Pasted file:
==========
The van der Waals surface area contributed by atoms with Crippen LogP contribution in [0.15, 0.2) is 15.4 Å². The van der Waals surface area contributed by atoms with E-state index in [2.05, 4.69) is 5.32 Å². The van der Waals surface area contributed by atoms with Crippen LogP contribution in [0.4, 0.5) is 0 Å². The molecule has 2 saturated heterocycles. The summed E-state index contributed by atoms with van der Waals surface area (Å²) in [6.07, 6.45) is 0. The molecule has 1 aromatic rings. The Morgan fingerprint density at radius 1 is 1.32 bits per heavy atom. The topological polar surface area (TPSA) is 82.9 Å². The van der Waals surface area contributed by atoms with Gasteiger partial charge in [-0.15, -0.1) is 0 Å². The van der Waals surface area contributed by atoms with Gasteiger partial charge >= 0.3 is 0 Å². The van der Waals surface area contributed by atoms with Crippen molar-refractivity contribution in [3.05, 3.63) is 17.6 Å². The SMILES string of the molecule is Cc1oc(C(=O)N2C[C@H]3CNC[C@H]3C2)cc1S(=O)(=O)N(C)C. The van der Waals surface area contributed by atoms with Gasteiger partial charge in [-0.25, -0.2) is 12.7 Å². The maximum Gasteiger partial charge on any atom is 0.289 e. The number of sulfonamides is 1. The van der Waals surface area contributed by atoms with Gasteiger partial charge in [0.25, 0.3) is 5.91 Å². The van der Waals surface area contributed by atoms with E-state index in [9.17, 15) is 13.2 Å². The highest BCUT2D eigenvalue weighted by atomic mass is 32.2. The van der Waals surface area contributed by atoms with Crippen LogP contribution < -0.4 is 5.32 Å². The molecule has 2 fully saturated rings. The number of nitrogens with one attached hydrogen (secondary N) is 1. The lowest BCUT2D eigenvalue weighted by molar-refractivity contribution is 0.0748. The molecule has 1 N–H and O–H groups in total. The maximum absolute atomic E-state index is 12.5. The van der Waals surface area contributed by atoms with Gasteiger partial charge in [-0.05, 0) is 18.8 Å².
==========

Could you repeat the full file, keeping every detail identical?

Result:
The van der Waals surface area contributed by atoms with Crippen LogP contribution in [0.15, 0.2) is 15.4 Å². The van der Waals surface area contributed by atoms with E-state index in [2.05, 4.69) is 5.32 Å². The van der Waals surface area contributed by atoms with Crippen LogP contribution in [0.4, 0.5) is 0 Å². The molecule has 2 saturated heterocycles. The summed E-state index contributed by atoms with van der Waals surface area (Å²) in [6.07, 6.45) is 0. The molecule has 1 aromatic rings. The Morgan fingerprint density at radius 1 is 1.32 bits per heavy atom. The topological polar surface area (TPSA) is 82.9 Å². The van der Waals surface area contributed by atoms with Gasteiger partial charge in [-0.15, -0.1) is 0 Å². The van der Waals surface area contributed by atoms with Gasteiger partial charge >= 0.3 is 0 Å². The van der Waals surface area contributed by atoms with Crippen molar-refractivity contribution in [3.05, 3.63) is 17.6 Å². The SMILES string of the molecule is Cc1oc(C(=O)N2C[C@H]3CNC[C@H]3C2)cc1S(=O)(=O)N(C)C. The van der Waals surface area contributed by atoms with Gasteiger partial charge in [-0.25, -0.2) is 12.7 Å². The maximum Gasteiger partial charge on any atom is 0.289 e. The number of sulfonamides is 1. The van der Waals surface area contributed by atoms with Gasteiger partial charge in [0.25, 0.3) is 5.91 Å². The van der Waals surface area contributed by atoms with E-state index in [9.17, 15) is 13.2 Å². The highest BCUT2D eigenvalue weighted by atomic mass is 32.2. The van der Waals surface area contributed by atoms with Crippen LogP contribution < -0.4 is 5.32 Å². The molecule has 2 fully saturated rings. The number of nitrogens with one attached hydrogen (secondary N) is 1. The lowest BCUT2D eigenvalue weighted by molar-refractivity contribution is 0.0748. The molecule has 1 N–H and O–H groups in total. The maximum absolute atomic E-state index is 12.5. The van der Waals surface area contributed by atoms with Gasteiger partial charge in [-0.05, 0) is 18.8 Å².